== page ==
Energy Minister Israel Katz decided on Wednesday to approve additional exports of gas from the Tamar reservoir to Egypt, despite the postponement of a meeting between himself, Prime Minister Benjamin Netanyahu, and Finance Minister Bezalel Smotrich because of the security cabinet meeting.
This was on the recommendation of Chen Bar-Yoseph, head of the Fuel Administration in the Energy Ministry, “and after we made certain that the supply of gas to the Israeli economy was assured,” Katz said.
Egypt pressured Israel to allow the partners in the Tamar reservoir to raise exports from 11 BCM annually to 16 BCM. The additional exports are based on an Egyptian commitment to increase its purchases of gas by 4 BCM annually for twelve years. This means that Tamar’s total export quota goes up from 28 BCM to 76 BCM.
The aim of the deal is not just the supply of gas to Egypt for local use, which is certainly important to the Egyptian government, but also that some of the gas will go to the liquefaction facilities in Egypt, for export to Europe.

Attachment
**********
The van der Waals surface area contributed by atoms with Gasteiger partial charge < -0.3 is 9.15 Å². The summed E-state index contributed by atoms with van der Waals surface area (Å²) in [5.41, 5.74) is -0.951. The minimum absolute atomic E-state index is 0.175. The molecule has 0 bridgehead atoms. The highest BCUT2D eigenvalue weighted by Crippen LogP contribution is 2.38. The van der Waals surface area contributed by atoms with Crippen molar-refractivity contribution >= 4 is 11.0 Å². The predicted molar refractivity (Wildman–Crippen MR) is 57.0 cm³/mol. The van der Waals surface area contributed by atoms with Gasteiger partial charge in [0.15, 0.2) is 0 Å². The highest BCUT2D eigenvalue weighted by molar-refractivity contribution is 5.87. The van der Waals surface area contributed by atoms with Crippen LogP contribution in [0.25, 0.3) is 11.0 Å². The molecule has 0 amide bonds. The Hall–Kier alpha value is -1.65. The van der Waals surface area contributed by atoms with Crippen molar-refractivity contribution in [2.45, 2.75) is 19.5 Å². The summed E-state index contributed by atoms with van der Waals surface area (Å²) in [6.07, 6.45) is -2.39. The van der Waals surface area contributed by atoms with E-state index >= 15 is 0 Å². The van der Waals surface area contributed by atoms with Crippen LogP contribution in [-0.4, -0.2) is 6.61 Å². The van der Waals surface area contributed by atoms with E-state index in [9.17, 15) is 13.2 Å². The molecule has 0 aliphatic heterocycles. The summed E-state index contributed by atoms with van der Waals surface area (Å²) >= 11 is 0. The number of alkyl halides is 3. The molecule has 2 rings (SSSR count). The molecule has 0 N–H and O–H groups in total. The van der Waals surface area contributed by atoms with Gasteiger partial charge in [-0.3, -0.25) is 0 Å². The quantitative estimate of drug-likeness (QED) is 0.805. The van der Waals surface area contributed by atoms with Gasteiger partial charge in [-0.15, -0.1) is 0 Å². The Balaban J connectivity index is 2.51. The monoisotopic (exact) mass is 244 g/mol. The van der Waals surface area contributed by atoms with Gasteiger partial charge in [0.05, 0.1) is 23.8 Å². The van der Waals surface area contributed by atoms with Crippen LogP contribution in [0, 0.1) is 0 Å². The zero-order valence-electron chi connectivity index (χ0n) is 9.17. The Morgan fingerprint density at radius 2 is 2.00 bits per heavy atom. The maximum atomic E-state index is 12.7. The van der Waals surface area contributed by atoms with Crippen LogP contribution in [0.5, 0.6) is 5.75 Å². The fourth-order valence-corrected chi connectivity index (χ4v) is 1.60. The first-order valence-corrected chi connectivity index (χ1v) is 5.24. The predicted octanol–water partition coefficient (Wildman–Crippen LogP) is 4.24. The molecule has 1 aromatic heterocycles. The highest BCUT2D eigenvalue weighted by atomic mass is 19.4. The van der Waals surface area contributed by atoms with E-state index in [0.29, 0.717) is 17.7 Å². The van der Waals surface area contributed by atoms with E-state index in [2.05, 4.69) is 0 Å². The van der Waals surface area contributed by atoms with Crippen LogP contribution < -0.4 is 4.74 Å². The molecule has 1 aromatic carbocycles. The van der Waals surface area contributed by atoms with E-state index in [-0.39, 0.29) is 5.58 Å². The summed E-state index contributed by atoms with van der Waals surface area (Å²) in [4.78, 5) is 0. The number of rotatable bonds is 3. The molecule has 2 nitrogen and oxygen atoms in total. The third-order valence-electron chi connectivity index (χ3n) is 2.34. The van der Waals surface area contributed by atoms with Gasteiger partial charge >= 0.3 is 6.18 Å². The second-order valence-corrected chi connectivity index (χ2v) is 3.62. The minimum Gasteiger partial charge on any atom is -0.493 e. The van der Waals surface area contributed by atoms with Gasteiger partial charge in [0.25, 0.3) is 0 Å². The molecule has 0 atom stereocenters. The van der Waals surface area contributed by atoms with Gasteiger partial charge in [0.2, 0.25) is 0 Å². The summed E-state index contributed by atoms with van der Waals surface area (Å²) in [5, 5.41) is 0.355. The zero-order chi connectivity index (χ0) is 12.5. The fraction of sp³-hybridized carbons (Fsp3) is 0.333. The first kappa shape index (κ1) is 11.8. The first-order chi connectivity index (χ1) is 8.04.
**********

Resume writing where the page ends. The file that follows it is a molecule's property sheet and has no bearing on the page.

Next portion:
“This step will expand the country’s revenue and strengthen diplomatic ties between Israel and Egypt,” Katz said.
A decision on a request by the partners in the Leviathan gas reservoir to allow increased exports will be made at the ministerial meeting next week. The partners wish to set up a floating gas liquefaction plant next to the Leviathan production platform that would facilitate the export of 7 BCM of gas annually for twenty years. They have asked the ministry for an export quota of 175 BCM over 25 years, in order to return the investment. The dilemma for the ministry is whether this would not result in a local shortage.
According to Lobby 99, a non-profit organization that aims to promote the interests of the Israeli public in the Knesset, while local demand for gas is rising constantly (12.7 BCM in 2022), the gas reserves will be depleted, and Israel is liable to lose its energy independence by 2038.